|Posted:||December 8, 2016 03:17 PM|
|From:||Senator Stewart J. Greenleaf|
|To:||All Senate members|
|Subject:||Use of criminal records by employers|
|I will be reintroducing Senate Bill 1135 of last session. As a nation, we destroy the lives of hard-working people and cripple our ability to compete in a global marketplace by using criminal records as a black mark against a potential member of the labor force. Criminologists tell us that after seven years with no new charges, an offender is just as likely to commit a new crime as anyone else in the general population. There are as many as 200,000 people in the Commonwealth with criminal records that are 10 or more years old. Even though meaningful employment is a crucial factor in predicting recidivism, we impose a life sentence of poverty and unemployment on people with criminal records by allowing those records to be obstacles to employment.
Under current law, an employer may only consider felonies or misdemeanors in the criminal history record information of a job applicant if the felonies or misdemeanors are relevant to the applicant’s suitability for employment in the position for which the applicant has applied. The employer must notify the applicant in writing if the decision not to hire the applicant is based in whole or in part on the applicant’s criminal record. The law provides for a cause of action against employers who violate this limitation on the use of criminal records. This bill would not prevent an employer from suspending or terminating an employee who gets arrested while working for the employer; the bill only applies to the use of old criminal records to justify an adverse employment action.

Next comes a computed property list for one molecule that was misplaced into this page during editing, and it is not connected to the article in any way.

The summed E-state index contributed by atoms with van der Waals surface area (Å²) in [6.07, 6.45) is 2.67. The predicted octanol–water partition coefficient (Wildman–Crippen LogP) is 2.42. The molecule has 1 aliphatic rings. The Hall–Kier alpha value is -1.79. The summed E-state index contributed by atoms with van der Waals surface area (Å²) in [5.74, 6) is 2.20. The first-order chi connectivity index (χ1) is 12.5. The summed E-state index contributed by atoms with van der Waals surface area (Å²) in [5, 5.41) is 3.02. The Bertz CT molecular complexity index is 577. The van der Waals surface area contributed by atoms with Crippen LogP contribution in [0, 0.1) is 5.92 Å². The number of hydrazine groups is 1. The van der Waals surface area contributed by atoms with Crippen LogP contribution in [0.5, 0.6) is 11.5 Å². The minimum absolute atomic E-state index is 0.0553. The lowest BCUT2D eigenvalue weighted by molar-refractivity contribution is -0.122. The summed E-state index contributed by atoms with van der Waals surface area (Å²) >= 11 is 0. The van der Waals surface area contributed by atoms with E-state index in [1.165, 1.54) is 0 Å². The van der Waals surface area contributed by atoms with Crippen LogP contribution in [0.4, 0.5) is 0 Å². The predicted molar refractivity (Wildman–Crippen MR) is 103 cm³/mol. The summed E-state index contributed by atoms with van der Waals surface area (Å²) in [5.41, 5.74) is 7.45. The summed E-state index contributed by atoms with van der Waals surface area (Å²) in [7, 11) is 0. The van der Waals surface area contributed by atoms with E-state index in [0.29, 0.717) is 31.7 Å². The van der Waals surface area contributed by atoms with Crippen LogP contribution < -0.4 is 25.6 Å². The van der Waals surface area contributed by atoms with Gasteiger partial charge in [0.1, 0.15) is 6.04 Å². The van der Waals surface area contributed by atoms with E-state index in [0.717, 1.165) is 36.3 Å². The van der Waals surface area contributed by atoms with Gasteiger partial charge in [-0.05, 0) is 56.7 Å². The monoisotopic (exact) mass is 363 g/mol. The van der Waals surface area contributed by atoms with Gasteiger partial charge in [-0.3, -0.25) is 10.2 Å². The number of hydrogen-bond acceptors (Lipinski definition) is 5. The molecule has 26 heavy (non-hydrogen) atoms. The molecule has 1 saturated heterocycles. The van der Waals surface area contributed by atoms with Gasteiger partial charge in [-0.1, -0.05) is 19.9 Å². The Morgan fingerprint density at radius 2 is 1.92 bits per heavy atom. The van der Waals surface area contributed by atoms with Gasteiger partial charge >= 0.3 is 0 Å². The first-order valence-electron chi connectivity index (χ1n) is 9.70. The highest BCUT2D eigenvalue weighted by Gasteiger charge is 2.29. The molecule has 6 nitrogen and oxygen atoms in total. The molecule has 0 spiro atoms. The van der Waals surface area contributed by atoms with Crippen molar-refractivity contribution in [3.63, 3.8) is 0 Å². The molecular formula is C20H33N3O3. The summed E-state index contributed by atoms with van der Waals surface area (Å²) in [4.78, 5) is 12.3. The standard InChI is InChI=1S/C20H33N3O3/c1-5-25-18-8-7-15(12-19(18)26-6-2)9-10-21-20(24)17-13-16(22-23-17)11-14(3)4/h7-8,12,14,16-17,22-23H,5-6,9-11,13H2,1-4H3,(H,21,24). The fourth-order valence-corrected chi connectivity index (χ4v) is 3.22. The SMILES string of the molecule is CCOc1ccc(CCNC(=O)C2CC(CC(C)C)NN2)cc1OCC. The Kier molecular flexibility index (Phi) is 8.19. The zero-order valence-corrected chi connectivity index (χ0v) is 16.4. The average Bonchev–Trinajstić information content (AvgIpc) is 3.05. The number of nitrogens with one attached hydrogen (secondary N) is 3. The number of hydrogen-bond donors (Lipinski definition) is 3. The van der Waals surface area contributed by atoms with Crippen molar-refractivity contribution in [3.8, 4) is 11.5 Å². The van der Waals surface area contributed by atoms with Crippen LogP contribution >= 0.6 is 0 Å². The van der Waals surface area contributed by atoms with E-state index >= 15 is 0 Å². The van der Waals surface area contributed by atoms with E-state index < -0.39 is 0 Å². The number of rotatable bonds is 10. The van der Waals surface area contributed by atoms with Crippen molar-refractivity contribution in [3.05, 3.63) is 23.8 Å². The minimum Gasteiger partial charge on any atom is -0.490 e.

There is, however, no such limitation on the use of criminal records for existing employees. Common sense indicates that there is no greater indication of a person’s suitability for a particular employment position than actual experience in that position. We nonetheless allow employers to terminate an employee on the basis of a criminal record.
Please join me in sponsoring this legislation to give the same protection to existing employees that applies to job applicants. My bill will clarify that criminal records may be used to justify an adverse employment decision against current employees only if the criminal records are relevant to the employee’s suitability for the particular position.
Introduced as SB1043